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An American in F1 – Scott Speed

A while back there was a rumor that Scott Speed was going to be replaced in the Toro Rosso team for 2007. This was denied very quickly by the team and since then there have been no further rumblings. However, it does highlight the fact that Scott is not generally given much credit for his performance this year, whereas the brief tussle between Toro Rosso and Red Bull over which team should have Vitantonio Liuzzi’s services next year would indicate that the Italian is pretty highly regarded.

In view of this, you would think that Liuzzi had comprehensively trounced his American teammate in 2006. Yet a study of their results for the season shows a somewhat different picture.

In qualifying, Liuzzi grabbed a higher grid slot at twelve races, Speed managed to outpace him six times. Which looks bad for Scott until we separate the year into two halves. In the first half, Liuzzi outqualified Speed eight times and Speed managed to get the drop on him only once. But, in the second half, the figures are Liuzzi 4, Speed 5. That speaks of a remarkable improvement in Scott’s speed (if you’ll pardon the pun) – suddenly he is at least on a par with his supposedly-quick teammate.

If we then turn to the races, disregarding DNFs (Did Not Finish) as they are not always the driver’s fault (and anyway they had the same number of retirements – 4 each), we find that Liuzzi finished higher than Speed at five races and Speed beat him the same number of times. The same swing of the pendulum that we noted in qualifying is also apparent here – Scott finished higher than Liuzzi only once in the first half of the season but notched up four thereafter.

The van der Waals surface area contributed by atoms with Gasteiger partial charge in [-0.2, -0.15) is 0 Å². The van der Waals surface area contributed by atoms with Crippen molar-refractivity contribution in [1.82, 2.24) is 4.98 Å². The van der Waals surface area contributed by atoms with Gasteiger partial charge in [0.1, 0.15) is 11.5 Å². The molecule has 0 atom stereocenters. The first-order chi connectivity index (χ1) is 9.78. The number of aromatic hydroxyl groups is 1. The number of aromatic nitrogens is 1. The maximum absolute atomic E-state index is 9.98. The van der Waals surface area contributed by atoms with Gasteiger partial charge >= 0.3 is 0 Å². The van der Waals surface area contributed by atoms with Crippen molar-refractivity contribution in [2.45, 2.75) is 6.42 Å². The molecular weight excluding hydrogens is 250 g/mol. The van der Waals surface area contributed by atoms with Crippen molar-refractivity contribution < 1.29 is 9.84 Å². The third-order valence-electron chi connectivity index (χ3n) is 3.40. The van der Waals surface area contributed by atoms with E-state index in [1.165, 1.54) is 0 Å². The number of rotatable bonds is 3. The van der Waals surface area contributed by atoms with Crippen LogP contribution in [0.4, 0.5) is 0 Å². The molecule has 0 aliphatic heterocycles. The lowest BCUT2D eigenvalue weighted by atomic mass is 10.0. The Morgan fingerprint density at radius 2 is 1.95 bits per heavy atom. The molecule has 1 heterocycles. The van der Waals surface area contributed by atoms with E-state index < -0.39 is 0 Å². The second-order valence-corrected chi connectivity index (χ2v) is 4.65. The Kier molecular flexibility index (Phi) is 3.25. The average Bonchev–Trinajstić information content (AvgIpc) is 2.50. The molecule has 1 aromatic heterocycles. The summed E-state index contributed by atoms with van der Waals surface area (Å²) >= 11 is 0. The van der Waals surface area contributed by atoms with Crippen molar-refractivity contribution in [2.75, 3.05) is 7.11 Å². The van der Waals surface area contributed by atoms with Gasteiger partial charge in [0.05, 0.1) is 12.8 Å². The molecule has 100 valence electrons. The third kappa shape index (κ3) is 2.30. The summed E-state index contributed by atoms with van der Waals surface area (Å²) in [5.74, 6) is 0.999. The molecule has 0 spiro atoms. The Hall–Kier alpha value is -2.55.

Of course, we should remember that you can prove anything with statistics, but these figures make it pretty clear that, judged by results, there is little to choose between the two drivers. In fact, you would be wiser to put your money on Speed since he exhibits a learning process and is likely to get better with time. Yes, he made a few mistakes in his first season but so does any driver new to F1. The point is that he is learning.

Liuzzi may be learning too. But, if he is, he isn’t doing it as fast as Scott. And my conclusion has to be that, of the two, Scott Speed has the greater potential. It is no wonder that Toro Rosso laughed at the idea that they would drop him.

Scott 2

Scott Speed in the Toro Rosso STR-01

Next year Toro Rosso will have Ferrari V8 engines and will no longer suffer from running a limited V10. Then will the true performance of the car become apparent and the abilities of the drivers be easier to assess. It is just possible that Scott will surprise us all and become one of the hot properties of 2007.

One Response to “An American in F1 – Scott Speed”

  1. [...] It is just not true that Liuzzi and Speed did not perform well last year. At almost every GP we were told that the TR’s V10 would not be able to compete with the V8s, only to see the cars perform far better than expected, especially through the speed traps. Liuzzi was rated highly enough for Red Bull to want him as a driver until Mark Webber came up for grabs and, as pointed out in my post, An American in F1 – Scott Speed, Scott was looking the better of the two towards the end of the season. [...]

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